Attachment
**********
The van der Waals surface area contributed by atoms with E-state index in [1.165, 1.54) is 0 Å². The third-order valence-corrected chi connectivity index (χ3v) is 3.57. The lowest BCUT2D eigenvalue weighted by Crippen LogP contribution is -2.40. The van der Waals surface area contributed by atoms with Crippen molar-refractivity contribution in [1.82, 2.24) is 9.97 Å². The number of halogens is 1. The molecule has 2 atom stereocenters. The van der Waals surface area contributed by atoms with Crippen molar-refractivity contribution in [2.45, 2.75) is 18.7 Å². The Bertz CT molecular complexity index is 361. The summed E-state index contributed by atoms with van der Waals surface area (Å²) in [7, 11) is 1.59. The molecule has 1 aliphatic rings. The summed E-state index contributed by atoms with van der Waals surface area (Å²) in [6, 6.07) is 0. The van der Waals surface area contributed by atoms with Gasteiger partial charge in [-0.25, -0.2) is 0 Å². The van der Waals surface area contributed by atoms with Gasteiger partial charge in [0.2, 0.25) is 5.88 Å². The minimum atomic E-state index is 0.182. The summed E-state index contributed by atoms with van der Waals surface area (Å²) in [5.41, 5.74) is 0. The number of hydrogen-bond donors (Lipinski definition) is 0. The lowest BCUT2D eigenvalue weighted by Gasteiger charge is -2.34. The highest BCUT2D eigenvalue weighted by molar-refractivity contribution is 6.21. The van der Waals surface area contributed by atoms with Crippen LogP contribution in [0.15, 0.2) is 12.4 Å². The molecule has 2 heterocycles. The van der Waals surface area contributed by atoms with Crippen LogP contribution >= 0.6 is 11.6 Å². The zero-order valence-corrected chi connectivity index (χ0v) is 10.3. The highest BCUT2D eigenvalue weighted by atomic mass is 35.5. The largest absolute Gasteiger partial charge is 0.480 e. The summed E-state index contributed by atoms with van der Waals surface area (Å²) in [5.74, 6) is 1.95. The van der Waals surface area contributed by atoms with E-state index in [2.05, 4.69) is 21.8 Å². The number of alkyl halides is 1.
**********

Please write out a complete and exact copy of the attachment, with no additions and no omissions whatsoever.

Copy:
The van der Waals surface area contributed by atoms with E-state index in [1.165, 1.54) is 0 Å². The third-order valence-corrected chi connectivity index (χ3v) is 3.57. The lowest BCUT2D eigenvalue weighted by Crippen LogP contribution is -2.40. The van der Waals surface area contributed by atoms with Crippen molar-refractivity contribution in [1.82, 2.24) is 9.97 Å². The number of halogens is 1. The molecule has 2 atom stereocenters. The van der Waals surface area contributed by atoms with Crippen molar-refractivity contribution in [2.45, 2.75) is 18.7 Å². The Bertz CT molecular complexity index is 361. The summed E-state index contributed by atoms with van der Waals surface area (Å²) in [7, 11) is 1.59. The molecule has 1 aliphatic rings. The summed E-state index contributed by atoms with van der Waals surface area (Å²) in [6, 6.07) is 0. The van der Waals surface area contributed by atoms with Gasteiger partial charge in [-0.25, -0.2) is 0 Å². The van der Waals surface area contributed by atoms with Gasteiger partial charge in [0.2, 0.25) is 5.88 Å². The minimum atomic E-state index is 0.182. The summed E-state index contributed by atoms with van der Waals surface area (Å²) in [5.41, 5.74) is 0. The number of hydrogen-bond donors (Lipinski definition) is 0. The lowest BCUT2D eigenvalue weighted by Gasteiger charge is -2.34. The highest BCUT2D eigenvalue weighted by molar-refractivity contribution is 6.21. The van der Waals surface area contributed by atoms with Crippen LogP contribution in [0.15, 0.2) is 12.4 Å². The molecule has 2 heterocycles. The van der Waals surface area contributed by atoms with Crippen LogP contribution >= 0.6 is 11.6 Å². The zero-order valence-corrected chi connectivity index (χ0v) is 10.3. The highest BCUT2D eigenvalue weighted by atomic mass is 35.5. The largest absolute Gasteiger partial charge is 0.480 e. The summed E-state index contributed by atoms with van der Waals surface area (Å²) in [5.74, 6) is 1.95. The van der Waals surface area contributed by atoms with E-state index in [2.05, 4.69) is 21.8 Å². The number of alkyl halides is 1.